“It is worrying telcos offering services mandated to banks” – Economist shares on MoMo
Adnan Adams Mohammed
As the Mobile Money services being operated by the telecommunication companies in the country records giant strides in transaction and values, an economist is worried with the overlap of mandated services.
He questioned how telecommunications companies are taking over banking services in the country. In his view, telcos paying interest on the accounts of mobile money subscribers and offering them loans among other financial services, must be checked.
According to the University of Professional Studies, Accra (UPSA) lecturer, telcos have no such mandate to pay interest and offer loans to customers as the traditional banks and questioned why the Bank of Ghana (BoG) is mute on the activities of the telcos in the financial sector of the economy.
“The telcos are fast-deviating from their core mandate of communications service providers,” Dr Kofi Osei Adu noted and described the development as worrying in the financial sector of the economy that telcos are now playing the roles of traditional banks.
Dr Adu attributed that, it is because the BoG has relaxed the rules of engagement, it has given the telcos the impetus to drift off their mandate.
He noted that some of the telcos are reneging on their mandate and focusing more on the mobile money sector.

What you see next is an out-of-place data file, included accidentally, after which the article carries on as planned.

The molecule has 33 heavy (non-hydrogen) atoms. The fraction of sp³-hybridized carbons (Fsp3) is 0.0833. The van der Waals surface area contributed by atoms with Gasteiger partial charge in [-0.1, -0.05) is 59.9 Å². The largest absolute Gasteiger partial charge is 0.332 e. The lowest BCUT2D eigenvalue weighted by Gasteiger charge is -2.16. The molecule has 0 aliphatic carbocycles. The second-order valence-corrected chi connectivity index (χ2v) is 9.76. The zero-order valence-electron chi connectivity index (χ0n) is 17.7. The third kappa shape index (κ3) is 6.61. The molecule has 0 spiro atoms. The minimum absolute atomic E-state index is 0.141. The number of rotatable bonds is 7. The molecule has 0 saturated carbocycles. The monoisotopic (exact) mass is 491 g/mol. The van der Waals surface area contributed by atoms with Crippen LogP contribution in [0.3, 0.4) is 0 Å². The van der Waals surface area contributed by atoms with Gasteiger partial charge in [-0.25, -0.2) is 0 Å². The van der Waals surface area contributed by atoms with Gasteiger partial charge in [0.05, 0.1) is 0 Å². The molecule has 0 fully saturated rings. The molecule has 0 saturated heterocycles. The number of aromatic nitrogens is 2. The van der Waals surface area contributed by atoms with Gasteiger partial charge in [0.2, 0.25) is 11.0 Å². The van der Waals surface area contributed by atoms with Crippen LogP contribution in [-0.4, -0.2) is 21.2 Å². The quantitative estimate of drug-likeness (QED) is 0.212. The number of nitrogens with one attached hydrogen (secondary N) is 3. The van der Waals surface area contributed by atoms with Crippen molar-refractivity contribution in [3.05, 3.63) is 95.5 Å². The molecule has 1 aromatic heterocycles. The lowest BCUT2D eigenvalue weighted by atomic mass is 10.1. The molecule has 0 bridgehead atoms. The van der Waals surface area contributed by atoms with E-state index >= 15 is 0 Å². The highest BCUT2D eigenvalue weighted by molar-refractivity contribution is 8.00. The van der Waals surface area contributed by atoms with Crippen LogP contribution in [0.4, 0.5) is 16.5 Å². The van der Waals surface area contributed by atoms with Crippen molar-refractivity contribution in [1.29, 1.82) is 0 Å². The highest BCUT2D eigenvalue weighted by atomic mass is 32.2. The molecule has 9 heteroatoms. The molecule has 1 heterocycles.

Mobile money (MoMo) has witnessed significant increase in adoption since its inception into the Ghanaian financial market in 2009. Available statistics by the Bank of Ghana show that between 2012 and 2017, the number of registered MoMo customers increased by 534%, and active MoMo customers increased by 3,119%.
With this performance, it is expected that MoMo will drive financial inclusion by not only providing users with a service to make money transfers but graduating them to use other forms of formal financial services such as savings, credit and insurance.
However, little evidence currently exists on the relationship between MoMo adoption and the use of formal financial services nor on the role of Central Bank regulation in facilitating MoMo deployment and adoption. For financial inclusion purposes, it is also imperative to understand the factors driving or inhibiting MoMo adoption among groups who are mostly financially excluded.
Mobile money is a technology that enables financial transactions through mobile phones without a bank account. It is driving financial inclusion, especially in developing countries. It gives more people a chance to use financial products and services.
In Ghana, there is a policy to encourage the use of mobile money and reduce the flow of cash. And mobile money has proved popular because of its advantages. People can transfer money or make payments wherever they are, in a simple, fast, convenient and affordable way. Mobile money has improved the efficiency of transactions and initiated some changes in traditional banking in the country. By 2017, Ghana had over 11 million active mobile money accounts.